Vision technology accurately locates weld seams on objects that otherwise would be welded blindly because of cycle time constraints. In one application, for instance, vision technology was used to verify the X-Y location along with the rotational value of a weld nut (see Figure 2). This application, used at a large power transformer manufacturer, couldn't use touch sensing to gather location data because the surface of the nut actually was flush with the parent material.
As another example, a major OEM of commercial HVAC rooftop units was using vision to locate 2- to 8-foot-long weld seams on lap joints of stainless steel 0.04 to 0.08 inch thick, an application in which tactile sensing would be nearly impossible (see Figure 3).
The heavy-welding sector has struggled to apply automation to variable-width weld joints. But now vision can be used to measure initial conditions for variable-fill applications. It also detects centerline locations of grooves, ensuring the robot provides accurate, consistent, and constant fill. In one construction industry application that had used touch-sensing technology, vision decreased the cycle time needed for gathering weld seam data from 20 seconds to 3 seconds (see Figure 4).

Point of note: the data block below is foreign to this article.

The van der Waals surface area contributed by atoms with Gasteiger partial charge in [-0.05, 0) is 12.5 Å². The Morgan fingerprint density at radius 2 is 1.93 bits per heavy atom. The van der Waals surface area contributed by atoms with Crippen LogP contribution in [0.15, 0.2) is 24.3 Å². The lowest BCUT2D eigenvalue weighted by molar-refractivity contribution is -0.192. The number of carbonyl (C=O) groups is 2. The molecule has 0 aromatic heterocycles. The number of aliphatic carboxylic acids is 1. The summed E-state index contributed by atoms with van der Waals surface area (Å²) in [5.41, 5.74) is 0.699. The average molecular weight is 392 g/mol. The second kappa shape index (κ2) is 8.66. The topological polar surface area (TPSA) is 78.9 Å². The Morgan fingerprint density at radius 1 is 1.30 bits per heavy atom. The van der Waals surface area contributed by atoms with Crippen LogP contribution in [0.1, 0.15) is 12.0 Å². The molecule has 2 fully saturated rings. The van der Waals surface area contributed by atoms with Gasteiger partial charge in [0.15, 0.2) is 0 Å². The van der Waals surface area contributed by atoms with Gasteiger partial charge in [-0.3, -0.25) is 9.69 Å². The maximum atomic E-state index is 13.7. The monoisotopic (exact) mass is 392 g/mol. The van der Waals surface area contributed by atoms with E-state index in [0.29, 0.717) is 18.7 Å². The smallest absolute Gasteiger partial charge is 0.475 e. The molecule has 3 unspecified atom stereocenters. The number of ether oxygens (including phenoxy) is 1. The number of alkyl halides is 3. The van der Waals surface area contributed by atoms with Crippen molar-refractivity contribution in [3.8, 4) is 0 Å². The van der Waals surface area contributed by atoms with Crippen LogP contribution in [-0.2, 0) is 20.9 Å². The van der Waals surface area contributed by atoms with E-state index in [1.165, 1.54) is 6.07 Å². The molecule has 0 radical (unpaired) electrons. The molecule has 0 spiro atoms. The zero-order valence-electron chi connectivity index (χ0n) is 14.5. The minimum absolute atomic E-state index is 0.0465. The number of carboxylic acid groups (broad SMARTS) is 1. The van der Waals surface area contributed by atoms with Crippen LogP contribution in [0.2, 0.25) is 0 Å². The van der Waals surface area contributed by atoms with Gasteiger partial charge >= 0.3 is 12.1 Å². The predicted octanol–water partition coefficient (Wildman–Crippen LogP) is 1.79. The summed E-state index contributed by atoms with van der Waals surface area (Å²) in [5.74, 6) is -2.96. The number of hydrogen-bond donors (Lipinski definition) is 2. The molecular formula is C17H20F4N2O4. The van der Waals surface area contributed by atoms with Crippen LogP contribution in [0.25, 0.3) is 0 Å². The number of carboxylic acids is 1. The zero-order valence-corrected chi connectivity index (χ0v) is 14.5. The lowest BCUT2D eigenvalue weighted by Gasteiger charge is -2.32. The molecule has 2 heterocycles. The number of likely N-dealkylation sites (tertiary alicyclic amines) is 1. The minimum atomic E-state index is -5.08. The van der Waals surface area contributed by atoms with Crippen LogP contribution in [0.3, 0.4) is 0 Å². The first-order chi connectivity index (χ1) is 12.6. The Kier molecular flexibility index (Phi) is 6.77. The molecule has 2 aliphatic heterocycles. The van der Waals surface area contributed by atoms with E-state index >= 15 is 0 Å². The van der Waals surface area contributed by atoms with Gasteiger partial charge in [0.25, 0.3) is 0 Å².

A robot cell identifying a part in space involves a complex equation with several variables. The first variable determines the required resolution. The higher the resolution, the more minute part-position deviations the system will recognize. From that, the equation considers the size of the object itself and the features it needs to detect.
A system can use one camera or multiple cameras, with one farther away from the workpiece to feed rough data to a second camera that's closer. The specific camera setup depends on what's being measured, the workpiece size, cycle time requirements, and the industrial environment.